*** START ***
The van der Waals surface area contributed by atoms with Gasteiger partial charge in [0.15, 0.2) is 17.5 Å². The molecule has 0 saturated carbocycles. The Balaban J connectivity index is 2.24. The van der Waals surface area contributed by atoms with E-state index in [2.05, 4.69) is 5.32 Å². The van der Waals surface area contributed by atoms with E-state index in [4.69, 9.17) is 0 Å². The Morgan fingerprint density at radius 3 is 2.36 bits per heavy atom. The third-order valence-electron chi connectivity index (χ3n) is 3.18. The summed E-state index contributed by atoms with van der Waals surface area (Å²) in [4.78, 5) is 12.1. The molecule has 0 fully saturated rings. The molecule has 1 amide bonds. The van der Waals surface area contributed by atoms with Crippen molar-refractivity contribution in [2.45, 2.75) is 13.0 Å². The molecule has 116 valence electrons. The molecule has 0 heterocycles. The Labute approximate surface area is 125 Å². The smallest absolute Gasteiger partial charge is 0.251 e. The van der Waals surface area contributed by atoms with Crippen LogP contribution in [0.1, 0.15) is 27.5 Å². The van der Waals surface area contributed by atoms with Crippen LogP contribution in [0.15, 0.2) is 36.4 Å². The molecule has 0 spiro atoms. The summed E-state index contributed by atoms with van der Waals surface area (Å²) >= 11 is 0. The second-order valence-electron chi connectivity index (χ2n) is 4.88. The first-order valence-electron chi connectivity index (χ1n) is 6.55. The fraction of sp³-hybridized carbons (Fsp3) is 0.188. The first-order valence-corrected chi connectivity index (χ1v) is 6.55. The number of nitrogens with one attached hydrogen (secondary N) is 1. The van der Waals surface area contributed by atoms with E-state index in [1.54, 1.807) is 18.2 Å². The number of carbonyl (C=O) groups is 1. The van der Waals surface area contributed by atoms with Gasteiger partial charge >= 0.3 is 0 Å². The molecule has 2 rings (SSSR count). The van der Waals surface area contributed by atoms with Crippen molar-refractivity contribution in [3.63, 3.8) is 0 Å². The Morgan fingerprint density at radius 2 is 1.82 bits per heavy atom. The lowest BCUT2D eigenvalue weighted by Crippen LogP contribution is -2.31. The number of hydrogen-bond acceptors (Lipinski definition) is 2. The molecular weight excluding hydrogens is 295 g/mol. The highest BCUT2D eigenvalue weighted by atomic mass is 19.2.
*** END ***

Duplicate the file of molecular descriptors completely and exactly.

The van der Waals surface area contributed by atoms with Gasteiger partial charge in [0.15, 0.2) is 17.5 Å². The molecule has 0 saturated carbocycles. The Balaban J connectivity index is 2.24. The van der Waals surface area contributed by atoms with E-state index in [2.05, 4.69) is 5.32 Å². The van der Waals surface area contributed by atoms with E-state index in [4.69, 9.17) is 0 Å². The Morgan fingerprint density at radius 3 is 2.36 bits per heavy atom. The third-order valence-electron chi connectivity index (χ3n) is 3.18. The summed E-state index contributed by atoms with van der Waals surface area (Å²) in [4.78, 5) is 12.1. The molecule has 0 fully saturated rings. The molecule has 1 amide bonds. The van der Waals surface area contributed by atoms with Crippen molar-refractivity contribution in [2.45, 2.75) is 13.0 Å². The molecule has 116 valence electrons. The molecule has 0 heterocycles. The Labute approximate surface area is 125 Å². The smallest absolute Gasteiger partial charge is 0.251 e. The van der Waals surface area contributed by atoms with Crippen LogP contribution in [0.1, 0.15) is 27.5 Å². The van der Waals surface area contributed by atoms with Crippen LogP contribution in [0.15, 0.2) is 36.4 Å². The molecule has 0 spiro atoms. The summed E-state index contributed by atoms with van der Waals surface area (Å²) >= 11 is 0. The second-order valence-electron chi connectivity index (χ2n) is 4.88. The first-order valence-electron chi connectivity index (χ1n) is 6.55. The fraction of sp³-hybridized carbons (Fsp3) is 0.188. The first-order valence-corrected chi connectivity index (χ1v) is 6.55. The number of nitrogens with one attached hydrogen (secondary N) is 1. The van der Waals surface area contributed by atoms with E-state index in [1.54, 1.807) is 18.2 Å². The number of carbonyl (C=O) groups is 1. The van der Waals surface area contributed by atoms with Gasteiger partial charge >= 0.3 is 0 Å². The molecule has 2 rings (SSSR count). The van der Waals surface area contributed by atoms with Crippen molar-refractivity contribution in [3.63, 3.8) is 0 Å². The Morgan fingerprint density at radius 2 is 1.82 bits per heavy atom. The lowest BCUT2D eigenvalue weighted by Crippen LogP contribution is -2.31. The number of hydrogen-bond acceptors (Lipinski definition) is 2. The molecular weight excluding hydrogens is 295 g/mol. The highest BCUT2D eigenvalue weighted by atomic mass is 19.2.